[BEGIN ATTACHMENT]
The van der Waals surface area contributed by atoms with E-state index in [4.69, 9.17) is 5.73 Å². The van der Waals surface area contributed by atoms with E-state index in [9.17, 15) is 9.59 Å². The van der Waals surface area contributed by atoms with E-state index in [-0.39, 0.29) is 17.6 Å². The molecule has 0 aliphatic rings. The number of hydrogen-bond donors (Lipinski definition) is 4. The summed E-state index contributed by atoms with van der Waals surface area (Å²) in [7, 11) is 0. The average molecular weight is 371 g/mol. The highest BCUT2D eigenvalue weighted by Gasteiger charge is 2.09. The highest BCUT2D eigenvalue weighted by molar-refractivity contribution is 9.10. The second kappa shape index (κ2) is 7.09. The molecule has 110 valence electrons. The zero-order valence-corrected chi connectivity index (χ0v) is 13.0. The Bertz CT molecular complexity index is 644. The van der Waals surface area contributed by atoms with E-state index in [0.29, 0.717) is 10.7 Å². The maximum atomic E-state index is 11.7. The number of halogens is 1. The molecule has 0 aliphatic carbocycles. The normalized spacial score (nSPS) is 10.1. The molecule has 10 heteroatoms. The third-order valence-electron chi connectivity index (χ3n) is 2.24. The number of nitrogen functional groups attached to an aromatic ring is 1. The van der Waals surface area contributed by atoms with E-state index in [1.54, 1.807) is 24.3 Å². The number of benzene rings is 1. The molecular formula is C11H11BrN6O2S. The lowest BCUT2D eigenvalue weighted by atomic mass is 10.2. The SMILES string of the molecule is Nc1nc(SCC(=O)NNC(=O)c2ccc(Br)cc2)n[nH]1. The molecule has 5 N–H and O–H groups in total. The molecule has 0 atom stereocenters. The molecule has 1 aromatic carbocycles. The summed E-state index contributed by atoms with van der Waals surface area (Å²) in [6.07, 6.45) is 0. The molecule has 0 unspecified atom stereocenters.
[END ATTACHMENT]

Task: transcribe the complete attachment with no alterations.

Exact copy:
The van der Waals surface area contributed by atoms with E-state index in [4.69, 9.17) is 5.73 Å². The van der Waals surface area contributed by atoms with E-state index in [9.17, 15) is 9.59 Å². The van der Waals surface area contributed by atoms with E-state index in [-0.39, 0.29) is 17.6 Å². The molecule has 0 aliphatic rings. The number of hydrogen-bond donors (Lipinski definition) is 4. The summed E-state index contributed by atoms with van der Waals surface area (Å²) in [7, 11) is 0. The average molecular weight is 371 g/mol. The highest BCUT2D eigenvalue weighted by Gasteiger charge is 2.09. The highest BCUT2D eigenvalue weighted by molar-refractivity contribution is 9.10. The second kappa shape index (κ2) is 7.09. The molecule has 110 valence electrons. The zero-order valence-corrected chi connectivity index (χ0v) is 13.0. The Bertz CT molecular complexity index is 644. The van der Waals surface area contributed by atoms with E-state index in [0.29, 0.717) is 10.7 Å². The maximum atomic E-state index is 11.7. The number of halogens is 1. The molecule has 0 aliphatic carbocycles. The normalized spacial score (nSPS) is 10.1. The molecule has 10 heteroatoms. The third-order valence-electron chi connectivity index (χ3n) is 2.24. The number of nitrogen functional groups attached to an aromatic ring is 1. The van der Waals surface area contributed by atoms with E-state index in [1.54, 1.807) is 24.3 Å². The number of benzene rings is 1. The molecular formula is C11H11BrN6O2S. The lowest BCUT2D eigenvalue weighted by atomic mass is 10.2. The SMILES string of the molecule is Nc1nc(SCC(=O)NNC(=O)c2ccc(Br)cc2)n[nH]1. The molecule has 5 N–H and O–H groups in total. The molecule has 0 atom stereocenters. The molecule has 1 aromatic carbocycles. The summed E-state index contributed by atoms with van der Waals surface area (Å²) in [6.07, 6.45) is 0. The molecule has 0 unspecified atom stereocenters.